LEVYdance and Sidra Bell Dance New York
'AMP, Coasts Collide'
by Carmel Morgan
February 2 , 2013 -- Dance Place, Washington, DC
Former Joe Goode Performance Group member Benjamin Levy’s LEVYdance, based in San Francisco, is celebrating its 10th anniversary season. LEVYdance has made multiple appearances at Dance Place in Washington, DC, and this year the Bay Area troupe was joined by another small contemporary dance company, one from the opposite coast – Sidra Bell Dance of New York City. This joining of forces was spurred in part, said Levy in the program notes, by his desire to have his company members benefit from working with another artist. He also wanted to have the opportunity to exchange ideas and learn about the creative process from other choreographers. Sidra Bell was chosen as a guest artist, and she spent a 6-week residency creating a new dance called “less” for Levy’s dancers.
The combined performance definitely brought forth differences between the two small companies and their choreographers, yet the collaboration highlighted some similarities, too. Both Levy and Bell, at least in the works in the AMP program, concentrated less on narrative structure and more on mood and atmosphere. While Levy’s two works beautifully conjured relationships and intimacy, Bell’s two works hit a plethora of quirky notes, displaying a certain distance as well as urgency. The dancers in both companies are on the young side overall, with Levy’s dancers being a bit more seasoned.
In “Falling After Too,” a 2003 piece choreographed by Levy and Darrin Michael Wright, Yu Kondo Reigen and Paul Vickers wound and unwound around each other like ice dancers. Their bodies, acting as a unit, engaged in joint pushes, swings, and deep leans. The pair manipulated each other with a succession of gentle but insistent little kicks and grabs. Their hips at times were magnets, keeping them close. At other times, the couple swiftly cut and carved the air, gaining momentum while sustaining balance. This duet struck me as quiet and contemplative and yet tremendously athletic, too. Like a well made dish, the ingredients combined the simple and complex, and the result was rewarding and delicious.
Bell’s piece for LEVYdance, “less,” almost literally blinded me. Lighting played a major role – bright, white, and purposefully painful light sometimes. The dancers wore white tank leotards and underwear, showing off bare arms, legs, and chests in the case of men (and one woman at the end). Their skin reflected a ghostly glow. The way the dancers moved and stared made one think of futuristic robots. They didn’t behave quite like humans. An icy coldness abounded. They bounced on their toes, made circles with their arms as if about to fall, batted their eyes, and called out “catch me.” Despite the “catch me” pleas, they fell and were not caught. Being off balance seemed to be a theme, as did the cult of beauty. One dancer refused to smile, although she was demanded to do so. I found “less” kind of alienating and confounding but nonetheless interesting to watch.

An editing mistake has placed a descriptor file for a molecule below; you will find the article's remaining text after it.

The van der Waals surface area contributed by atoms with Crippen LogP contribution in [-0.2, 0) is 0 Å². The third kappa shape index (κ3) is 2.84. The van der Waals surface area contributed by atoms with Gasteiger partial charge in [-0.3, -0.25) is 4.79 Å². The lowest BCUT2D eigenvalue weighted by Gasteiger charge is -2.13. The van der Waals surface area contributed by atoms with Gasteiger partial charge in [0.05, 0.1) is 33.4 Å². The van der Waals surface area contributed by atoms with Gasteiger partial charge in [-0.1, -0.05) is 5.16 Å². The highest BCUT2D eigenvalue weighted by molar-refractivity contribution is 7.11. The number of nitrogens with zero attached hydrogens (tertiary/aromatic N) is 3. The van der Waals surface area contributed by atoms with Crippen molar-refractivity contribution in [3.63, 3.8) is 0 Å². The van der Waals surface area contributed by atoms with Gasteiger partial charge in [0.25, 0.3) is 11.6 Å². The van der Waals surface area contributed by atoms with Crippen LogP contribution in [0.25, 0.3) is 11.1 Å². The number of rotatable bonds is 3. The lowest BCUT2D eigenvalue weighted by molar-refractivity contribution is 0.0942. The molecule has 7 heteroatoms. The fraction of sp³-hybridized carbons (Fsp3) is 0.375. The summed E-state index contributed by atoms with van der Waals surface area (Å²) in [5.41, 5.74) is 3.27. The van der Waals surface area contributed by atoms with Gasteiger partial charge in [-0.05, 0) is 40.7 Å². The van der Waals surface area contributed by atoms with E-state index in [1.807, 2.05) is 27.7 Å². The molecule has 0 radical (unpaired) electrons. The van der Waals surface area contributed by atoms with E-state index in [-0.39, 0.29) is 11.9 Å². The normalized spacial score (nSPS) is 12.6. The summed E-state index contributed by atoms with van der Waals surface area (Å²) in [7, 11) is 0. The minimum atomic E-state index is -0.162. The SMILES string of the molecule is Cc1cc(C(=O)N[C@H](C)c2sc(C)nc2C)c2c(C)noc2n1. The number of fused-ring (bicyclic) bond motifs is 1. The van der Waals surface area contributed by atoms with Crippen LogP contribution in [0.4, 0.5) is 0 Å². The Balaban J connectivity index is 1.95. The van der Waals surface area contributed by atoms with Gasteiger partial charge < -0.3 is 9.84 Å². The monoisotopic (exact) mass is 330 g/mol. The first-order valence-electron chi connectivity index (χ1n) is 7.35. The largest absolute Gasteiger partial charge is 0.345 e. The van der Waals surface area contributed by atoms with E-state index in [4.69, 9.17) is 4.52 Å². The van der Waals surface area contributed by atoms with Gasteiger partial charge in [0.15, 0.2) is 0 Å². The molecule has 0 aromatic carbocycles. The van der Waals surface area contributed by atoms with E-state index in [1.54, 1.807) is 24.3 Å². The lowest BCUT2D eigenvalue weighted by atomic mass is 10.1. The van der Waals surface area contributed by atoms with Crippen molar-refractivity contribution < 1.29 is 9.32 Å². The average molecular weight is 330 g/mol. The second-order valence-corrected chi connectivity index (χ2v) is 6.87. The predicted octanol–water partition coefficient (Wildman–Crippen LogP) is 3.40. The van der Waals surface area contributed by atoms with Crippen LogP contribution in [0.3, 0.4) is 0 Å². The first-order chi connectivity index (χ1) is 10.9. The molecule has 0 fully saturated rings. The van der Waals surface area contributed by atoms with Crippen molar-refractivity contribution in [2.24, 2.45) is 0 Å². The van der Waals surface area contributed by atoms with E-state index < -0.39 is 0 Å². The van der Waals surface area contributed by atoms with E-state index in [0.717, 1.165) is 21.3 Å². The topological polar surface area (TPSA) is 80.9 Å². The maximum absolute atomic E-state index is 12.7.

Bell’s piece for her own company, “.heterogamy,” not surprisingly, suited her dancers better than “less” suited Levy’s dancers. Her dancers, perhaps, better captured her intent. The dancers, in costumes of yellow/gold and black, captivated me with their incredibly intense focus. Walking toward the audience, the dancers coolly and unwaveringly locked eyes with us. This piece bewitched, and for me, it revealed more choreographic craft and also tighter ensemble work than “less.” For brief moments, I suspect the dancers may have been performing a kind of structured improvisation (flocking). A group moved in unison, but the slight turn of some heads made me think that there was a leader who was being followed. Although I often find talking in dances irksome, here Bell’s use of laughter and chatter (and also pedestrian movement like scratching) effectively jolted audience members between the lull of watching dance and sudden self-consciousness of doing the same. Ultimately, however, the work felt rather choppy.
Levy’s “Physics” proved to be the gem of the evening. Just as Bell’s dancers seemed very at home with her unique style, so Levy’s dancers shone best in his work. Similar to “Falling After Too,” dancers in pairs frequently faced each other with arms joined. “Physics” seemed a perfect title, as the dancers challenged and demonstrated physics throughout. The work generated a seductive wave of rhythms. Gripped by the back of her neck, a dancer was swung low. A dancer rolled over another’s back. All the while the dancers used their weight to turn, propel, spin, lift, or be carried. A duet between Scott Marlowe and Paul Vickers, in particular, radiated both physical and emotional strength.
Levy was named one of Dance Magazine’s “Top 25 Choreographers to Watch” in 2004, and I conclude that he’s still one to watch!
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